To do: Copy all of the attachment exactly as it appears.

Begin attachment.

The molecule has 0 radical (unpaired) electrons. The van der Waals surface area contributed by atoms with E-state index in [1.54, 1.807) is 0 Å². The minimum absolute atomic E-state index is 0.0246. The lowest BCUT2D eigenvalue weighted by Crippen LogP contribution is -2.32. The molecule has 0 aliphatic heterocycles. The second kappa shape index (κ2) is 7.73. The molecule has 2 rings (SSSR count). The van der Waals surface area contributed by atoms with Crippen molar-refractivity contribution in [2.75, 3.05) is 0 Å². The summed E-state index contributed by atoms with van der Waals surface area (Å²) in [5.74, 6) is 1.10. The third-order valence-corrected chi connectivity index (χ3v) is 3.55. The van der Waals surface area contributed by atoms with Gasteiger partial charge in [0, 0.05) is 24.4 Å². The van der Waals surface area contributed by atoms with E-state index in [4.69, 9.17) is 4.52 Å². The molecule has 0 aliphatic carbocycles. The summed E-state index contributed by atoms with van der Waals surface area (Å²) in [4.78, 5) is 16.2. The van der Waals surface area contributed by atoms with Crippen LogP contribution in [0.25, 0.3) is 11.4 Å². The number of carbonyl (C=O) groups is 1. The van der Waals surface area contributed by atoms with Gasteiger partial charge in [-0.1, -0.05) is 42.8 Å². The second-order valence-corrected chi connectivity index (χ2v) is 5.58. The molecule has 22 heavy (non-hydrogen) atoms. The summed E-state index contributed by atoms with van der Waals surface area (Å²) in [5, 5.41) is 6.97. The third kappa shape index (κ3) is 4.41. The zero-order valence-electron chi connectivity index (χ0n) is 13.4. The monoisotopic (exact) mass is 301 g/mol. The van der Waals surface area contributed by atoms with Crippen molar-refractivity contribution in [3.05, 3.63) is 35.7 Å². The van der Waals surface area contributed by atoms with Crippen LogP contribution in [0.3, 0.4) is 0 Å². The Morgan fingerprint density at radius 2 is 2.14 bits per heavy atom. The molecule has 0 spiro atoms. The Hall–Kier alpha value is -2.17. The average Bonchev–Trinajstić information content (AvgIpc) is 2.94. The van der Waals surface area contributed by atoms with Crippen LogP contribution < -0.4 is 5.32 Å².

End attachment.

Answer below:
The molecule has 0 radical (unpaired) electrons. The van der Waals surface area contributed by atoms with E-state index in [1.54, 1.807) is 0 Å². The minimum absolute atomic E-state index is 0.0246. The lowest BCUT2D eigenvalue weighted by Crippen LogP contribution is -2.32. The molecule has 0 aliphatic heterocycles. The second kappa shape index (κ2) is 7.73. The molecule has 2 rings (SSSR count). The van der Waals surface area contributed by atoms with Crippen molar-refractivity contribution in [2.75, 3.05) is 0 Å². The summed E-state index contributed by atoms with van der Waals surface area (Å²) in [5.74, 6) is 1.10. The third-order valence-corrected chi connectivity index (χ3v) is 3.55. The van der Waals surface area contributed by atoms with Gasteiger partial charge in [0, 0.05) is 24.4 Å². The van der Waals surface area contributed by atoms with E-state index in [4.69, 9.17) is 4.52 Å². The molecule has 0 aliphatic carbocycles. The summed E-state index contributed by atoms with van der Waals surface area (Å²) in [4.78, 5) is 16.2. The van der Waals surface area contributed by atoms with Crippen LogP contribution in [0.25, 0.3) is 11.4 Å². The number of carbonyl (C=O) groups is 1. The van der Waals surface area contributed by atoms with Gasteiger partial charge in [-0.1, -0.05) is 42.8 Å². The second-order valence-corrected chi connectivity index (χ2v) is 5.58. The molecule has 22 heavy (non-hydrogen) atoms. The summed E-state index contributed by atoms with van der Waals surface area (Å²) in [5, 5.41) is 6.97. The third kappa shape index (κ3) is 4.41. The zero-order valence-electron chi connectivity index (χ0n) is 13.4. The monoisotopic (exact) mass is 301 g/mol. The van der Waals surface area contributed by atoms with Crippen molar-refractivity contribution in [3.05, 3.63) is 35.7 Å². The van der Waals surface area contributed by atoms with Crippen LogP contribution in [0.3, 0.4) is 0 Å². The Morgan fingerprint density at radius 2 is 2.14 bits per heavy atom. The molecule has 0 spiro atoms. The Hall–Kier alpha value is -2.17. The average Bonchev–Trinajstić information content (AvgIpc) is 2.94. The van der Waals surface area contributed by atoms with Crippen LogP contribution < -0.4 is 5.32 Å².